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“He’s sort of a quirky character, in a way, and reality TV loves that kind of person,” said Patty Williamson, an associate professor at Central Michigan University who has studied reality television and teaches media criticism.

“He was on the top of his career and he fell and unfortunately … we like to see people who have been successful take a fall and a lot of reality television markets itself on that premise.”

Chicago is the kind of place where media opportunities don’t dry up just because of a run in with the law. Blagojevich himself found that out when he landed a radio program before his trial.

So did Jim Laski. The former Chicago city clerk, who spent 11 months in federal prison after pleading guilty in 2006 to taking bribes, now hosts his own radio program.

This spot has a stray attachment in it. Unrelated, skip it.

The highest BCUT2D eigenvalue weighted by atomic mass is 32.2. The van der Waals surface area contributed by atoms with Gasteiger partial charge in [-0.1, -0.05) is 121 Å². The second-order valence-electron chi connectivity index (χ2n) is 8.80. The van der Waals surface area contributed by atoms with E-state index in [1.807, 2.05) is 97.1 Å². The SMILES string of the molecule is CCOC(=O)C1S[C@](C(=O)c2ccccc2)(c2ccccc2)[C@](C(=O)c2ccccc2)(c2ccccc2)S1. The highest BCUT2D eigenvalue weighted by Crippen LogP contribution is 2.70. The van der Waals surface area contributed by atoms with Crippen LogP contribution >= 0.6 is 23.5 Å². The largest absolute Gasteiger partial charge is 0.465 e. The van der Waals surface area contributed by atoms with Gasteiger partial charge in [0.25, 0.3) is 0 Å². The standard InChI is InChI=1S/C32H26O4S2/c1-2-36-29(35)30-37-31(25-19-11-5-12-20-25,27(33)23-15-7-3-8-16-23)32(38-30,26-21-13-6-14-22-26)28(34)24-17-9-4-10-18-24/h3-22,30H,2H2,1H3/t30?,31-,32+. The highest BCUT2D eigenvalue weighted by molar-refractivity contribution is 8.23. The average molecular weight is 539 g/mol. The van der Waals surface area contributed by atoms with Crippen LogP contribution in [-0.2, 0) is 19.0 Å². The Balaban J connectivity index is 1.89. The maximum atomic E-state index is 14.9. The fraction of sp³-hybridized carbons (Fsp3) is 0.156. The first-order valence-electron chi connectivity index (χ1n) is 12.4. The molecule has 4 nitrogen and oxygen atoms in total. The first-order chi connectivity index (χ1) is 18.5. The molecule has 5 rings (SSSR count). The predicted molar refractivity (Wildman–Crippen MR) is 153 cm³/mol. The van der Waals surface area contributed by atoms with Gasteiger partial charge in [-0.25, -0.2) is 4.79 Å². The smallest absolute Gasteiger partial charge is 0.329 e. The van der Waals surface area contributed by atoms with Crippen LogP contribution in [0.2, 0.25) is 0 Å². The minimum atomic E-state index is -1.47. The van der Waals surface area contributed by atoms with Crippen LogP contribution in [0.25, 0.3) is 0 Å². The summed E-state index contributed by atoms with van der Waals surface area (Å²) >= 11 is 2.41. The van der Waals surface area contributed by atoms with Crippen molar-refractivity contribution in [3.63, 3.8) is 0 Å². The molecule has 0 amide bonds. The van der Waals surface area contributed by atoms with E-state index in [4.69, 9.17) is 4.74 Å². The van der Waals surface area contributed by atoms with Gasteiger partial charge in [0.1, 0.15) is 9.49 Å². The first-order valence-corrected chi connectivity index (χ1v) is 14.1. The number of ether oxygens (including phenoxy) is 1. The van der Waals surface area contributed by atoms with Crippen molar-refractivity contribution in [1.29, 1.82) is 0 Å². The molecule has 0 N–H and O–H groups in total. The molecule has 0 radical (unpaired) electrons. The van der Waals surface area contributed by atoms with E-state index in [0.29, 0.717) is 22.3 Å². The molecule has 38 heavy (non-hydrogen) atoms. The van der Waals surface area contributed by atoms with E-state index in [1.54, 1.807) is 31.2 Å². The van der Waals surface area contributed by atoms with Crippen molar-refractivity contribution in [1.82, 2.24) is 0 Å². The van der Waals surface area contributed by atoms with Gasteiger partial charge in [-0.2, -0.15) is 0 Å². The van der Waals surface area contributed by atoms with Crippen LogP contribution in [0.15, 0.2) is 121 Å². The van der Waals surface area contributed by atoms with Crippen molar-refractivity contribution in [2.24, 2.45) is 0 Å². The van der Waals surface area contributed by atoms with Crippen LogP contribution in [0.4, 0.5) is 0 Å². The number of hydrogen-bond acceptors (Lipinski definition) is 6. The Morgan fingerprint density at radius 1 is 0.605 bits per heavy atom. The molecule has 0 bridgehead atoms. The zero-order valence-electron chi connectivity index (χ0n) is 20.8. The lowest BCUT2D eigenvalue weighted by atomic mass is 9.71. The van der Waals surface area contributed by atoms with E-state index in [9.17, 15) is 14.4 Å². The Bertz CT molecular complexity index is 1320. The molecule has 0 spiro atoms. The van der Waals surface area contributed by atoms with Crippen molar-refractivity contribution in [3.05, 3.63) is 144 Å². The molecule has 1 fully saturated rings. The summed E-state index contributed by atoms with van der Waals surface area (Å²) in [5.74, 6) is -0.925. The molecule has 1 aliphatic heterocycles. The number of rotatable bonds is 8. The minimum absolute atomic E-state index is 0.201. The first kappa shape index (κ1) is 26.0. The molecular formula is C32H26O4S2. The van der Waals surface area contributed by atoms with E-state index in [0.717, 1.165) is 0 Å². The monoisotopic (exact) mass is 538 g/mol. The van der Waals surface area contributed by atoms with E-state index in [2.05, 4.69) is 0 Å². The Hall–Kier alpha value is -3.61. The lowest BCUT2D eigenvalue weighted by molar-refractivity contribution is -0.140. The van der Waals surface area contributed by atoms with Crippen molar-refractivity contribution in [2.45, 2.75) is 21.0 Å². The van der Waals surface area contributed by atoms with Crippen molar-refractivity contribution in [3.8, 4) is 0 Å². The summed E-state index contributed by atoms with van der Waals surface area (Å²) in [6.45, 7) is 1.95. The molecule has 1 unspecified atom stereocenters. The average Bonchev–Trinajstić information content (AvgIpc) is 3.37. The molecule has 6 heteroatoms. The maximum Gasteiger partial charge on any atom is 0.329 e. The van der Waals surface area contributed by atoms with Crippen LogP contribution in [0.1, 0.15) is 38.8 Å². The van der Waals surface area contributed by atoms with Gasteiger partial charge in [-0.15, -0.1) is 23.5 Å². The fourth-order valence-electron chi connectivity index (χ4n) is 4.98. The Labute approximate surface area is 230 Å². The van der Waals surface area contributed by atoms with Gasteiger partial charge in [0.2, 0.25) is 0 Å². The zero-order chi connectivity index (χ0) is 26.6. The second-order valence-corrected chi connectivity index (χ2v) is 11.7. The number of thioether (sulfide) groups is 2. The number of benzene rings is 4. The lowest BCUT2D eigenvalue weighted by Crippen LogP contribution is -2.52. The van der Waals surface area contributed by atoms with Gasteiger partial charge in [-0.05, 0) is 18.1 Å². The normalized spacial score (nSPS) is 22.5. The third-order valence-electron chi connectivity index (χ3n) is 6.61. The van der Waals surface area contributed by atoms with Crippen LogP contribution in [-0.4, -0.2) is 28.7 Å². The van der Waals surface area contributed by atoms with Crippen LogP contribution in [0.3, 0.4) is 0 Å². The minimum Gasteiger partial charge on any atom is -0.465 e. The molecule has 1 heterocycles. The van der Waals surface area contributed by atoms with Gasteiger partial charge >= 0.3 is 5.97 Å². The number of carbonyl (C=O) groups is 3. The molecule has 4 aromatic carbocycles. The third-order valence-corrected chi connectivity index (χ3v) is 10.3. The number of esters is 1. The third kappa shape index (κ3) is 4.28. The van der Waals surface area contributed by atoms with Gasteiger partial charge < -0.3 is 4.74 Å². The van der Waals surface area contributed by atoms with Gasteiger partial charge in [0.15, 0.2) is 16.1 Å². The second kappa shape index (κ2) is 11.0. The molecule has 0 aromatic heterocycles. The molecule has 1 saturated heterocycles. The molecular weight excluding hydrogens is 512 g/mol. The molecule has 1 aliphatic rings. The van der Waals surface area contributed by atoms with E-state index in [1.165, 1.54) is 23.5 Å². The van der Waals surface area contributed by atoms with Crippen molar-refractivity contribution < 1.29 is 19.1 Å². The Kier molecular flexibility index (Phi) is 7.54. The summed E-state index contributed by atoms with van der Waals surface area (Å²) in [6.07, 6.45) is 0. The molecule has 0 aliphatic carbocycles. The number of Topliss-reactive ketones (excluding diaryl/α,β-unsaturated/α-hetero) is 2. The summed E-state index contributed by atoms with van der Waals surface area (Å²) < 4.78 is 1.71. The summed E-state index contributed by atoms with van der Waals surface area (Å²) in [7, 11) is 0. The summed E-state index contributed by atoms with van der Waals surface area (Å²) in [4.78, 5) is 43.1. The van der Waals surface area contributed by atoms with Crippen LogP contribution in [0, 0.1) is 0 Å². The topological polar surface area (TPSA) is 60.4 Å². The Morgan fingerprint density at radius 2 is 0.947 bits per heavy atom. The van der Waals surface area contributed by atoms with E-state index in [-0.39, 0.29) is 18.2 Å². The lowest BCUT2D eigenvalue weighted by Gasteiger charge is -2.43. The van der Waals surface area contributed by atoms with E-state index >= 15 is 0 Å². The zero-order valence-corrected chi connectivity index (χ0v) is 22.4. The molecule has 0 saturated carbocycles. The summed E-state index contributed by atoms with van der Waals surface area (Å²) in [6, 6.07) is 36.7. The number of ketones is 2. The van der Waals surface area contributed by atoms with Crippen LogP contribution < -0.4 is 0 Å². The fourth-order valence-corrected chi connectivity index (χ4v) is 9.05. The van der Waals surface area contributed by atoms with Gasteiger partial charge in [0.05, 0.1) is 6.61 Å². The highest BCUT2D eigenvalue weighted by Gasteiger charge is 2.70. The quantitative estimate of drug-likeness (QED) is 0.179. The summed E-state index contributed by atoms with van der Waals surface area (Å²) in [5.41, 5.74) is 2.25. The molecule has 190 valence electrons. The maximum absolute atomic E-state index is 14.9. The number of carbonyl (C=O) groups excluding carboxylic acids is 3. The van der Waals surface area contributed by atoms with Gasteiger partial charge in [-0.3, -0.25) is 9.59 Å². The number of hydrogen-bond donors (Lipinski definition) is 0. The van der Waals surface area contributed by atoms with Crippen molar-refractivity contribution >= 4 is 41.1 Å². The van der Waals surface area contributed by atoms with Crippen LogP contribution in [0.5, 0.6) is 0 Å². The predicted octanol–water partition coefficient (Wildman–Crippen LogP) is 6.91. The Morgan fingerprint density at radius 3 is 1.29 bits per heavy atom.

But it’s no sure thing that “Blago” will join “Snooki” among the current nicknamed reality stars. Laski said Blagojevich might have problems finding work because prosecutors say they are already preparing for another trial.

“He’s kind of in purgatory, limbo,” said Laski, who pointed out that WLS-AM radio put Blagojevich’s show on hiatus until after his corruption trial.

Now, he said, “I don’t know who would want to hire him in broadcasting (because) his retrial is on the horizon.”

Not only that, but when Blagojevich wanted to go to Costa Rica before the trial to appear on “I’m a Celebrity… Get Me Out of Here” _ the show his wife Patti appeared on _ Judge James B. Zagel wouldn’t let him leave the country. That has Laski wondering if the judge might prevent him from taking advantage of media opportunities out of concern about tainting the jury pool.

Not an hour after the jury’s verdict Tuesday, Blagojevich’s lead attorney, Sam Adam Jr., said at a news conference that he hoped his audience included potential jurors.

“He might clamp down,” Laski said of Zagel.

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Associated Press Writer Michael Tarm contributed to this report.